Why This Is a Bad Idea
I know, it’s hard in today’s economy and the revenues just aren’t flowing in like they used to, but choosing to sell receivables to pay expenses such as in Infincom's case may not always be a good idea.
First off, once they are sold and are now being collected upon by a company that’s not your company, especially the current receivables, what does that say to your loyal customers? To some it may come across as a message such as “Don’t they trust me to pay my bills? Excuse me, I’ll go somewhere else!" And, if the new collector is more aggressive in collection procedures than you are, this may also leave your customers asking questions or questioning your company tactics.
As far as your lenders or possible funding down the road goes, if you need to sell an asset at a loss to pay expenses, they won’t look upon this as your being able to effectively manage and operate your business, so think twice before choosing this option. That's because once you do it, the journal entries will be on your books and you’ll have to explain why you sold receivables for cash.
Finally, for the small business owner who has receivables in the $5,000 to $10,000 to even $20,000 range, companies who buy receivables may not be interested in them – they may look at them as being too low when compared to your annual revenues (remember Infincom had $8.5 million in revenues). Plus, if out of the salable receivables you have and most are 60 days or more past due, these companies won’t be interested in purchasing them in fear of not being able to realize revenue on your bad debts.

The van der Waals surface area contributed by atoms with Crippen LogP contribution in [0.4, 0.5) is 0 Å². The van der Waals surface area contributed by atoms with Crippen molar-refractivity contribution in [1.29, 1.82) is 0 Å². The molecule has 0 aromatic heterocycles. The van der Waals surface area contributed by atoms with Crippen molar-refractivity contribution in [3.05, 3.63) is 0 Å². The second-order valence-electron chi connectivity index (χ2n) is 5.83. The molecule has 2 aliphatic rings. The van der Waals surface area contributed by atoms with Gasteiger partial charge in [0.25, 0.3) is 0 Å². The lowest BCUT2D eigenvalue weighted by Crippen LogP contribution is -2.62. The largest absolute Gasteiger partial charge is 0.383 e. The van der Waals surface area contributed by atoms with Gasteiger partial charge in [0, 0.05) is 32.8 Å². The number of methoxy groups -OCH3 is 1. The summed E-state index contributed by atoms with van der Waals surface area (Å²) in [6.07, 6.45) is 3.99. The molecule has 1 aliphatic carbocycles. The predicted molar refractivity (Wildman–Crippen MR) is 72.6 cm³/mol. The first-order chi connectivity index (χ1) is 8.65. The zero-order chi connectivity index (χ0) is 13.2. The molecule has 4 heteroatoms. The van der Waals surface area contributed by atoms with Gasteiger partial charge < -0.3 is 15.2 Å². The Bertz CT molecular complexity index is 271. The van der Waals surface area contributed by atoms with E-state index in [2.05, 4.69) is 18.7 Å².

My advice? Before you do this (and most small business owners out there are on a smaller scale than Infincom), talk to your banker. Have a sit down and see if there is any way he or she can help whether it’s pledging some collateral for a short-term loan or asking for some help for a few days until you can get back on your feet. Remember, your banker should be your best friend, so treat him like one; and when rainy days like these come around, they’ll be more willing to help.
If your banker does step up to the plate to help, and, say, covers your nut for three days, you'd better make sure you will have that money before you even accept the offer—better yet, make sure you will have the money before you even approach your banker. If you don’t, you won’t get the same friendly help the next time you ask.
So, have you sold your receivables or are you considering this option? If so, I’d like to hear what made you decide this was your only option or how it worked out for your company. Your comments will help other small biz owners seeking to do the same, so drop me a comment below. Your fellow small business owners await your experience and advice!